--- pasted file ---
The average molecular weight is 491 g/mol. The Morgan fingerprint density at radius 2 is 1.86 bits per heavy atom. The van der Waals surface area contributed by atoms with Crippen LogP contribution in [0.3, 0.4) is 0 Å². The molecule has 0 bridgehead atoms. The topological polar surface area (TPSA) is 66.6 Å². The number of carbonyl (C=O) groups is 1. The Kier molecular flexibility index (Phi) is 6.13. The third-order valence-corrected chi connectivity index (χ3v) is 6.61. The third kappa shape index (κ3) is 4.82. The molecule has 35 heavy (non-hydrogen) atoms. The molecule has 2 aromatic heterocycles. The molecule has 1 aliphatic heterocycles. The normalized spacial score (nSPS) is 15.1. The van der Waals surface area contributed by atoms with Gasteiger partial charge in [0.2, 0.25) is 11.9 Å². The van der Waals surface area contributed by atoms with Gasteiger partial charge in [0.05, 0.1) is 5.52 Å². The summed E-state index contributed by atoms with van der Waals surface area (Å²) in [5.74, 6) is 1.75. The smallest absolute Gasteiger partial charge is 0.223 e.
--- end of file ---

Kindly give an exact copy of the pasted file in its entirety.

The average molecular weight is 491 g/mol. The Morgan fingerprint density at radius 2 is 1.86 bits per heavy atom. The van der Waals surface area contributed by atoms with Crippen LogP contribution in [0.3, 0.4) is 0 Å². The molecule has 0 bridgehead atoms. The topological polar surface area (TPSA) is 66.6 Å². The number of carbonyl (C=O) groups is 1. The Kier molecular flexibility index (Phi) is 6.13. The third-order valence-corrected chi connectivity index (χ3v) is 6.61. The third kappa shape index (κ3) is 4.82. The molecule has 35 heavy (non-hydrogen) atoms. The molecule has 2 aromatic heterocycles. The molecule has 1 aliphatic heterocycles. The normalized spacial score (nSPS) is 15.1. The van der Waals surface area contributed by atoms with Gasteiger partial charge in [0.2, 0.25) is 11.9 Å². The van der Waals surface area contributed by atoms with Gasteiger partial charge in [0.05, 0.1) is 5.52 Å². The summed E-state index contributed by atoms with van der Waals surface area (Å²) in [5.74, 6) is 1.75. The smallest absolute Gasteiger partial charge is 0.223 e.